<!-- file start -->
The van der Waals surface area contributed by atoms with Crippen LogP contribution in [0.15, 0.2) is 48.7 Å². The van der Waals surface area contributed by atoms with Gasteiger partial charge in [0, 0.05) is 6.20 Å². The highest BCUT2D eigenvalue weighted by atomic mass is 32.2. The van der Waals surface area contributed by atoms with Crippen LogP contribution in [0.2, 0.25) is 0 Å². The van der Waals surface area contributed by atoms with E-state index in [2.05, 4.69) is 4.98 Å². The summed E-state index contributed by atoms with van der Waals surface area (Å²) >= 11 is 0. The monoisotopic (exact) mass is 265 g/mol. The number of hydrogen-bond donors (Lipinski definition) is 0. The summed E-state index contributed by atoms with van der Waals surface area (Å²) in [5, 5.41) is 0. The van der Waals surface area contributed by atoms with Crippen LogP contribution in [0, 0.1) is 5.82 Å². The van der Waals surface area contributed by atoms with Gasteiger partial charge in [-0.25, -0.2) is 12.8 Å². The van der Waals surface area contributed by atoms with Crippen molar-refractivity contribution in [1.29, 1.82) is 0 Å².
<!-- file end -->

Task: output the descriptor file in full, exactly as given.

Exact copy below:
The van der Waals surface area contributed by atoms with Crippen LogP contribution in [0.15, 0.2) is 48.7 Å². The van der Waals surface area contributed by atoms with Gasteiger partial charge in [0, 0.05) is 6.20 Å². The highest BCUT2D eigenvalue weighted by atomic mass is 32.2. The van der Waals surface area contributed by atoms with Crippen LogP contribution in [0.2, 0.25) is 0 Å². The van der Waals surface area contributed by atoms with E-state index in [2.05, 4.69) is 4.98 Å². The summed E-state index contributed by atoms with van der Waals surface area (Å²) >= 11 is 0. The monoisotopic (exact) mass is 265 g/mol. The number of hydrogen-bond donors (Lipinski definition) is 0. The summed E-state index contributed by atoms with van der Waals surface area (Å²) in [5, 5.41) is 0. The van der Waals surface area contributed by atoms with Crippen LogP contribution in [0, 0.1) is 5.82 Å². The van der Waals surface area contributed by atoms with Gasteiger partial charge in [-0.25, -0.2) is 12.8 Å². The van der Waals surface area contributed by atoms with Crippen molar-refractivity contribution in [1.29, 1.82) is 0 Å².